The Oberthur Fiduciaire joint venture company of the Bulgarian National Bank and French company Oberthur Fiduciaire SAS, has received from the European Central Bank permission to print euro banknotes. This does not mean that the machines of the ultra-modern printing house of the Bulgarian National Bank will start printing euros tomorrow but this means that this printing house will be able to compete for orders from the European Central Bank.
This news can be interpreted in different ways. From a technological perspective, it is recognition that Bulgaria has a printing house that meets the ECB's highest quality requirements for banknotes and the bank can be proud of this. From a security point of view, the news is also good. The certificate shows that even the most stringent security requirements for printing money can be observed in Bulgaria. But there rises the question: If we could we print euros, could we also accept it as national currency?
The answer is not an easy one. Euro banknotes will be printed in Bulgaria but the single currency remains as distant as before. However the intention of both sides - Bulgaria and the eurozone countries, to do something concrete and make steps towards Bulgaria's accession to the Eurozone, has not changed. On the other hand Bulgaria has already done a lot of things in this regard, one of which, and maybe one of the most important, was the introduction of a fixed exchange rate twenty years ago at first against the German mark and then the euro. This actually means that two levs always equals one euro and that’s it. In payments, the euro is not accepted everywhere - for larger purchases like a home or a car, the euro is welcomed, but one cannot buy cheese or milk from the store using euro.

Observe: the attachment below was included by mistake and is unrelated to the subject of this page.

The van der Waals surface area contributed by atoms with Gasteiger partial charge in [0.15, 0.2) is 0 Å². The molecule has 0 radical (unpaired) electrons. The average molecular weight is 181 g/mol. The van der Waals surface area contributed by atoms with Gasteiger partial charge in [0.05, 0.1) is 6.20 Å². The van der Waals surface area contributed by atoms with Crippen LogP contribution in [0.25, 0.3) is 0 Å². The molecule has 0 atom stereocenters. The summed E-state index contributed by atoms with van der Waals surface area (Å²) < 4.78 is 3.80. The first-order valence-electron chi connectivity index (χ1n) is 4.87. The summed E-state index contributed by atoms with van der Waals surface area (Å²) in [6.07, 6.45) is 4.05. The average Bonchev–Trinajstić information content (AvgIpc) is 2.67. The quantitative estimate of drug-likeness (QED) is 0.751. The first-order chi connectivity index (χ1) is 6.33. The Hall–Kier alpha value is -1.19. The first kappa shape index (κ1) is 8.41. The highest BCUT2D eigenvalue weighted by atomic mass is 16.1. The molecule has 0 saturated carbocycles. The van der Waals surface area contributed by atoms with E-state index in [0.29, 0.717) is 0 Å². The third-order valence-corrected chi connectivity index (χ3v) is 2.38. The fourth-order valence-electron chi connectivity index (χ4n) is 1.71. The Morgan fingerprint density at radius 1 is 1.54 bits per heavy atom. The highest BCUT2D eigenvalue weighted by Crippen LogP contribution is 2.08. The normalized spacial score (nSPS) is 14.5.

From a purely formal point of view, the introduction of the euro in Bulgaria should not be a problem. Bulgaria meets almost all Maastricht criteria for joining the euro area. There are still some banking and financial details, but that's why the ERM2 exists, or the so-called waiting room for joining the Eurozone. Past practice has shown that approximately two years in this waiting room are needed. They are sufficient to fully synchronize the Bulgarian banking and financial system with that of the euro zone.
But reality is different. First of all, it should be pointed out that the Eurozone has been becoming increasingly closed and inhospitable. Discussions have taken place over its institutionalization or turning it into a core or in a mini-EU. Even if it is not about forming some kind of EU 2, it is obvious that new members to the Eurozone will not be allowed soon. Especially Bulgaria, which is blamed from left and right on every possible occasion that it was a state lacking justice, in which corruption and organized crime reign. Evidence of EU's stubborn attitude towards Bulgaria is also not allowing the country to join the Schengen area, despite the fact that it has fulfilled all the written criteria for entry into the area of free movement.
All this suggests that geographically, politically and economically Bulgaria remains a peripheral country for the EU and that nobody is particularly interested in its internal problems. For this reason, it is unrealistic to say that once the Bulgarian Central Bank starts printing euro banknotes, this would bring the country closer to Schengen or the Eurozone.
English: Alexander Markov
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